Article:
● This Blog broke some news last week, when we disclosed that Washington State is using an office building for what amounts to a holding pen for foster youth who tested positive for COVID-19. The Chronicle of Social Change followed up with more grim details: The facility reportedly "has no laundry facilities, no full kitchen, no full bathrooms." The youth are sleeping on cots and sleeping bags in the building basement, which had been used for supervised visits. The blog post is here, and includes a link to the Chronicle story.
In other coronavirus–related news:
● The New York City online news site The City reports on the hardships inflicted on children by private child welfare agencies failing to arrange in-person visits. Vice News has a story that looks at the problem across the country. And Prof. Joanna Woolman, director of the Institute to Transform Child Protection at Mitchell Hamline School of Law, highlights the need for in-person visits in this letter to the Minneapolis Star Tribune (scroll to the sixth letter down).
● The American Bar Association held a webinar on the value of high-quality family defense – the model that has helped New York City significantly reduce the use of foster care with no compromise of safety. But the discussion actually was broader than that, offering perspectives on child welfare that are rarely heard. All of the speakers were outstanding, but since few people are likely to watch it all, I’ve cued the video to the presentation that may be most useful for a general audience. It’s from Prof. Tricia Stephens of the Silberman School of Social Work at Hunter College:
● Andrew Brown of the Texas Public Policy Foundation writes in The Washington Examiner that “As the economic downturn ripples across the country and compounds the financial struggles of families that are already at-risk, states should look closely at reforming child welfare policies and practices that improperly confuse poverty with neglect.”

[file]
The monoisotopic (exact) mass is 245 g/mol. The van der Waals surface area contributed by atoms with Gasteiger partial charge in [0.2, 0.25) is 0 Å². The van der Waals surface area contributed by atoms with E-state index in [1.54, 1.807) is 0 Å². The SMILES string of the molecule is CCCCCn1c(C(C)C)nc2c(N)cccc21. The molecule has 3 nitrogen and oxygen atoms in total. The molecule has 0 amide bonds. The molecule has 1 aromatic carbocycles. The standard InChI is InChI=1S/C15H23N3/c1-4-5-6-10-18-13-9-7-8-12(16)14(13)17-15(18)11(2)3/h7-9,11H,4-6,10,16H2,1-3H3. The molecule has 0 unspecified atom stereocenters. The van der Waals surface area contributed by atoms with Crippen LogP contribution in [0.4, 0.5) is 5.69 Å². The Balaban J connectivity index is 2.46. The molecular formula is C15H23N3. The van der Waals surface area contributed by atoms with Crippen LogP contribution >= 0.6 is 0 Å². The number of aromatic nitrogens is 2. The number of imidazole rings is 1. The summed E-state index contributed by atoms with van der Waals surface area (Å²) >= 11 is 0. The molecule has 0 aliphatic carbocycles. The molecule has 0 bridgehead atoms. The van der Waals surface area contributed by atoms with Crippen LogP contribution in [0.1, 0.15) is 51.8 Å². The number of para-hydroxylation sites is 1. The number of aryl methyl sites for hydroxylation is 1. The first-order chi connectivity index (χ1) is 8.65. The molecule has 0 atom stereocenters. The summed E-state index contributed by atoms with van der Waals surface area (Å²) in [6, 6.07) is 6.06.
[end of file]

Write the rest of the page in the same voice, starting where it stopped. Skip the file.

● Sandra Gasca-Gonzalez, a vice president at the Annie E. Casey Foundation writes in Youth Today that we should “boldly reimagine” the system to strengthen families. Actually, that’s not particularly bold. But in recent years, Casey seemed less interested in keeping kids out of the system entirely – as opposed to promoting less use of institutions and more use of kinship foster care. Perhaps this signals a change for the better under the Foundation’s relatively new executive director, Lisa Hamilton.
In other news:
● I have a column in Youth Today about the addition of the Homebuilders Intensive Family Preservation Services program to the short list of those that can be funded under the federal Family First Prevention Services Act. This makes that law potentially far more valuable. And the fact that Homebuilders is one of the few programs to meet the almost impossibly high criteria for funding under the Act is one more reason not to trust the child welfare establishment that waged a decades-long smear campaign against the program.
● The Family First Act may have shown surprising value in another respect. I’ve argued that its curbs on paying to institutionalize children were far too minimal to make much difference. But one institution says those curbs are forcing it to close. I’m not going to link to the story because the story was little more than a press release for the institution bemoaning its fate. But any time one of America’s latter-day orphanages closes, it’s a small reason to celebrate.
● And there’s still more opposition to bringing “sugar frosted foster care” to New York State. Here’s a statement from Prof. Jane Spinak of Columbia University Law School.